Animal Neglect Facts: State and Local Law
Animal Neglect Facts
Most states’ criminal animal cruelty statutes define a minimum standard of care which requires that an animal caretaker provide food and water, and sometimes also includes shelter and veterinary care. Animal abandonment may also be specifically addressed in some statutes.
However, by definition, some animals – such as farmed animals, fish or wildlife – may be excluded from anti-cruelty statutes, and some actors – such as farmers engaged in common husbandry practices, veterinarians practicing medicine, or research facilities engaged in experiments – may be exempted from the statutes.
To read your state’s laws on animal neglect, see Animal Protection Laws of the United States of America. Some state statutes also contain provisions separate from the animal cruelty statutes to address care requirements for breeding facilities. (These may be in the agriculture section of the code.)
Currently, 35 states, D.C. and Puerto Rico have felony-level provisions for extreme or repeated animal neglect. The majority of these laws have been enacted in the past 15 years. This shows that legislators and society in general are recognizing the severity of animal neglect crimes, and the need for harsher penalties to deter future violators.Some state laws have provisions for pre-conviction forfeiture, cost-of-care bonds, or liens, which can expedite permanent placement for the animals and allay the sheltering expenses for the care of seized animals.
To read about options for prosecutors seeking to gain legal custody of abused animals in states without pre-conviction forfeiture provisions, see “Solutions to Long-Term Cases in States Without Pre-conviction Forfeiture Provision”.
Civil Enforcement Options
Another way to expedite permanent placement for neglected animals is to use statutory provisions that allow a private citizen or organization to file a civil suit for an injunction against an accused animal abuser, thereby allowing the court to terminate the defendant’s interest in the animals.
The Animal Legal Defense Fund successfully used such a provision in North Carolina’s law in Animal Legal Defense Fund v Woodley.
Other states could easily adopt similar laws, using the Animal Legal Defense Fund’s Model Animal Protection Laws Collection, which includes statutory language for civil injunctive relief for criminal violations.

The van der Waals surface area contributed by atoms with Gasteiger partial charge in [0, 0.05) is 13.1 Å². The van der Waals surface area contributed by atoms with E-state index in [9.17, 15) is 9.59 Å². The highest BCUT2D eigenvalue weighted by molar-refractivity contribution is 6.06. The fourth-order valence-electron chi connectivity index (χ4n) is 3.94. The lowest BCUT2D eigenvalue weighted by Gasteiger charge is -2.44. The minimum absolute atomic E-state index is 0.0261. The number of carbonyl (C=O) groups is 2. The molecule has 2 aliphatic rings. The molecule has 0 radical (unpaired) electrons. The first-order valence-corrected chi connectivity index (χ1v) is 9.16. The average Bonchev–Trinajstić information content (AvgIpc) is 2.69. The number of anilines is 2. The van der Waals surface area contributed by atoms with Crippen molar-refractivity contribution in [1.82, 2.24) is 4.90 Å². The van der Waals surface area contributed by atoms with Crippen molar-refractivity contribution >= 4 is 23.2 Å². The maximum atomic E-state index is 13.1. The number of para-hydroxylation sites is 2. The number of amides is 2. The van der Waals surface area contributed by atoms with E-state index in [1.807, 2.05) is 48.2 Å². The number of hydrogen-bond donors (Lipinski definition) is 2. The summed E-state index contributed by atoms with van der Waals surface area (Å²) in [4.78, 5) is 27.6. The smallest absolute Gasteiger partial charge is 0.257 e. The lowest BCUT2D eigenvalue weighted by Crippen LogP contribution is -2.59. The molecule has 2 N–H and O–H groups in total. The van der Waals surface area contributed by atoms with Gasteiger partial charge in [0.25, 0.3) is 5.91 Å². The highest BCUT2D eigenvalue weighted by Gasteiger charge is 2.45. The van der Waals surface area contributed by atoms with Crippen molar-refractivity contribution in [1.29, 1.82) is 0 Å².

Similarly, in 2013 the Animal Legal Defense Fund succeeded in spearheading a new Oregon law allowing animal cruelty to be declared an abatable nuisance, permitting community members to sue to enjoin that cruelty.
Animal hoarders present challenges to the justice system beyond other types of neglect because the hoarder may be mentally ill. Furthermore, hoarders have a very high rate of recidivism. To stop the repeating cycle of abuse, sentencing orders should include psychological counseling and a prohibition on possession of animals. While these sentencing options are generally available to judges even where specific statutory language is lacking, adding them as mandatory provisions in each state’s anti-cruelty laws would result in such sentencing orders becoming routine.
Currently, only Illinois defines “animal hoarder” in its animal protection statutes and specifically requires convicted hoarders to get a psychological evaluation and treatment.
If a hoarder is deemed incompetent to stand trial, his or her animals may be in a legal limbo. In 2006, the Animal Legal Defense Fund won an historic legal case involving termination of an unfit guardian’s interests.
The Oregon Court of Appeals ruled that where a defendant has been found incompetent, a court can appoint a trustee, such as a humane society, to determine what disposition is in the best interest of the animals. Ideally, in any case that results in a suspended prosecution or deferral, the court should consider and provide for the best interest of the animals involved prior to dismissing the case.
Animal-related ordinances at the county or city level are generally designed with the goal of protecting public safety and public health, although some provisions may be used to prevent the neglect of animals:
- Municipalities may prohibit tethering of dogs or may limit tethering by the type or length of the tether or by the amount of time the animal is tethered. Nearly half of all states have laws restricting tethering. See a summary of anti-chaining laws.
- Municipalities may limit the number of animals a person can possess in the jurisdiction. Although primarily aimed at preventing public nuisances, such laws may also give local authorities a tool to prevent hoarding and puppy mill situations.
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